Thinker's Corner

Child Impact Statements 1997/98 (National Children's Bureau, 8 Wakley Street, London EC1V 7QE, 0171-278 9512), by Rachel Hodgkin, assesses a unique experiment which, for the very first time, put children's needs right at the heart of government policy-making. In the early months of 1998, every single government bill passing through parliament was scrutinised to see whether it promoted or threatened the interests of this disenfranchised group. These "child impact statements", as they are known, describe with undisguised passion how policy and legislation ought to be framed for children. Overall, the government is awarded a "could do better" grade. Hodgkin wants to see the project repeated, but one is left with the impression that the most effective way forward for promoting the interests of the young lies in the appointment of a Children's Rights Commissioner.

Courting Mistrust (Centre for Policy Studies, 57 Tufton Street, London SW1P 3QL, £7.50), by Frank Furedi, argues that, while we have looked askance at the famously litigious Americans, the culture of compensation has been infecting Britain, too. Back in the 1970s, individuals who had suffered an injury or were the victims of crime did not automatically seek financial redress. Today, clients unhappy with a haircut sue their barbers - we have become a nation of professional complainers. This explosion of litigation over the past 15 years has, not surprisingly, coincided with a doubling in the number of barristers and solicitors in England and Wales. For, as Furedi points out, the only gainers in this headlong rush to the courts are the lawyers. But his call for changes in the law to stop the beast in its tracks strike one as unrealistic. For too long, the individual has been powerless to fight the faceless corporation. Now the freedom to do so is there, enshrined in the law, and it will not be lightly relinquished.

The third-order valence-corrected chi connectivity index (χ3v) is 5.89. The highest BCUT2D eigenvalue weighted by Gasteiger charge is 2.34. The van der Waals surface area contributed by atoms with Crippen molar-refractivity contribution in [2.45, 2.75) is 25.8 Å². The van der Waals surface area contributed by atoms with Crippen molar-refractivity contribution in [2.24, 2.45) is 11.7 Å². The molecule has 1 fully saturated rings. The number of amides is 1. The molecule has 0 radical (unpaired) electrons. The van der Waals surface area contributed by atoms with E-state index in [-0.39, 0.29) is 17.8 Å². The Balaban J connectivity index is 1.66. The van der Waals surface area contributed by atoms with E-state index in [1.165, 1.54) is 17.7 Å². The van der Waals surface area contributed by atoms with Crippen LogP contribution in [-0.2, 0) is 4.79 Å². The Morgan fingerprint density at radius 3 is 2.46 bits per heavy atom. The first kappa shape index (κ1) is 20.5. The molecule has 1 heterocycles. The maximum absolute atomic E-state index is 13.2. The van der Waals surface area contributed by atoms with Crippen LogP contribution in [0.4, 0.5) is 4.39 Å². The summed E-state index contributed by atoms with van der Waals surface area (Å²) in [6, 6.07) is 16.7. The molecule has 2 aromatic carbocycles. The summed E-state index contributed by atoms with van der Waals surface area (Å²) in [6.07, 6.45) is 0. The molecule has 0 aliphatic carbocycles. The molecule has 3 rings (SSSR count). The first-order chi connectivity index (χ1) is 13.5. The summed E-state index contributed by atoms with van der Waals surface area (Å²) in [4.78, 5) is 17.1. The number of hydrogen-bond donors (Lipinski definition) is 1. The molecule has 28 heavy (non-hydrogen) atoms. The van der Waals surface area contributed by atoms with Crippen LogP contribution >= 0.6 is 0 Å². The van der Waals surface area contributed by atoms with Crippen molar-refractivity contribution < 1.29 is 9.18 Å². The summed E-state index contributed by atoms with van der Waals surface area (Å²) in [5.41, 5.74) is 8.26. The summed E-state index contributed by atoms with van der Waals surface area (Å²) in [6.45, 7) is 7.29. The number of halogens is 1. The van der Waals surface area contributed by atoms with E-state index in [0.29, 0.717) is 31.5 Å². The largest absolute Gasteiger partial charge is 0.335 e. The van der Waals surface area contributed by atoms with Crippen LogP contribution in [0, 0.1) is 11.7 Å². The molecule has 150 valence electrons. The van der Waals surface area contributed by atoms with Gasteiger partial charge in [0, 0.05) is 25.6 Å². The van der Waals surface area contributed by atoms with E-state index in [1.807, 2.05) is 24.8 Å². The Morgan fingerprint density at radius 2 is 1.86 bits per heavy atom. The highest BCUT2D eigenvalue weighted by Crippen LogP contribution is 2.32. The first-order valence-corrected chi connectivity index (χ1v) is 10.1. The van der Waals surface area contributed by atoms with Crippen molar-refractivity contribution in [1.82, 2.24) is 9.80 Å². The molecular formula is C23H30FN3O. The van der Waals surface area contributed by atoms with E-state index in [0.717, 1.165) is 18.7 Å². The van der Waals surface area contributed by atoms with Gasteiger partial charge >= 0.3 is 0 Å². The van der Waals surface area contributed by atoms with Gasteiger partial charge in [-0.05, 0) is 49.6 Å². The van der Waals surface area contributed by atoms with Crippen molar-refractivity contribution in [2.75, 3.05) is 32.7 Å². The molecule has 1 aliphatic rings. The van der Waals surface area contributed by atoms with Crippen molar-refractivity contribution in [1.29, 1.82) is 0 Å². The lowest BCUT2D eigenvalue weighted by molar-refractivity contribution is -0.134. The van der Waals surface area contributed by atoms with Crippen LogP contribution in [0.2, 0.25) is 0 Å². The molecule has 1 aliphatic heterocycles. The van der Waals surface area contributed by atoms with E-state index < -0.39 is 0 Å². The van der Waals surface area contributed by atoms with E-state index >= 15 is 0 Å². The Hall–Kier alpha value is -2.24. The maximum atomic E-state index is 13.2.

This article first appeared in the 17 May 1999 issue of the New Statesman, The NS Essay - A culture of pretence